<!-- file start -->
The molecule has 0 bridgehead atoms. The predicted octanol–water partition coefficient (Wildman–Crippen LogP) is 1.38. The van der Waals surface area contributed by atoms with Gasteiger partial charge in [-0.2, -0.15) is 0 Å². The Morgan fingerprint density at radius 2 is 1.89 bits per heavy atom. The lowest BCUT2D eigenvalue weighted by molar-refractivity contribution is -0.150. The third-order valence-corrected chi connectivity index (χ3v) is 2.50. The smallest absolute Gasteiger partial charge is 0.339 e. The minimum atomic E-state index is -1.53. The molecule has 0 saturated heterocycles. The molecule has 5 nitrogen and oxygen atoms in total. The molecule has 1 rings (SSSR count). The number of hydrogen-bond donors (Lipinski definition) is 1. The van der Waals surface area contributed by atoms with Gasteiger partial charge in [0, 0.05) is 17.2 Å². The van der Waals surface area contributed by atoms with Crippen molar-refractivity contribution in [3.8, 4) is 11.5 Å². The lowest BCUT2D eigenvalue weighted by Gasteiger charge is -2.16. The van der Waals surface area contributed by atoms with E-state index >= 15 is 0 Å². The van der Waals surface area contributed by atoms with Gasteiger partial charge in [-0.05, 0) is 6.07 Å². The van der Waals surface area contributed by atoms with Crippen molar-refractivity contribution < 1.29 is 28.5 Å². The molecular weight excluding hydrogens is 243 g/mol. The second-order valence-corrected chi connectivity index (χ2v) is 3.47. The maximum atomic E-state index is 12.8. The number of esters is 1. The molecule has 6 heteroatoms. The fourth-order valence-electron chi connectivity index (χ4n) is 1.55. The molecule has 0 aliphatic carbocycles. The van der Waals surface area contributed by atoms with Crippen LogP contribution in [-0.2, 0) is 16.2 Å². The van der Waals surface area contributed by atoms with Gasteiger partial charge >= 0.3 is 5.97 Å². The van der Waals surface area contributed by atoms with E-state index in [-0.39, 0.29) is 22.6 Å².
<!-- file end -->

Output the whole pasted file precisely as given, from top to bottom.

The molecule has 0 bridgehead atoms. The predicted octanol–water partition coefficient (Wildman–Crippen LogP) is 1.38. The van der Waals surface area contributed by atoms with Gasteiger partial charge in [-0.2, -0.15) is 0 Å². The Morgan fingerprint density at radius 2 is 1.89 bits per heavy atom. The lowest BCUT2D eigenvalue weighted by molar-refractivity contribution is -0.150. The third-order valence-corrected chi connectivity index (χ3v) is 2.50. The smallest absolute Gasteiger partial charge is 0.339 e. The minimum atomic E-state index is -1.53. The molecule has 0 saturated heterocycles. The molecule has 5 nitrogen and oxygen atoms in total. The molecule has 1 rings (SSSR count). The number of hydrogen-bond donors (Lipinski definition) is 1. The van der Waals surface area contributed by atoms with Gasteiger partial charge in [0, 0.05) is 17.2 Å². The van der Waals surface area contributed by atoms with Crippen molar-refractivity contribution in [3.8, 4) is 11.5 Å². The lowest BCUT2D eigenvalue weighted by Gasteiger charge is -2.16. The van der Waals surface area contributed by atoms with E-state index >= 15 is 0 Å². The van der Waals surface area contributed by atoms with Gasteiger partial charge in [-0.05, 0) is 6.07 Å². The van der Waals surface area contributed by atoms with Crippen molar-refractivity contribution < 1.29 is 28.5 Å². The molecular weight excluding hydrogens is 243 g/mol. The second-order valence-corrected chi connectivity index (χ2v) is 3.47. The maximum atomic E-state index is 12.8. The number of esters is 1. The molecule has 6 heteroatoms. The fourth-order valence-electron chi connectivity index (χ4n) is 1.55. The molecule has 0 aliphatic carbocycles. The van der Waals surface area contributed by atoms with Crippen LogP contribution in [-0.2, 0) is 16.2 Å². The van der Waals surface area contributed by atoms with Gasteiger partial charge >= 0.3 is 5.97 Å². The van der Waals surface area contributed by atoms with E-state index in [-0.39, 0.29) is 22.6 Å².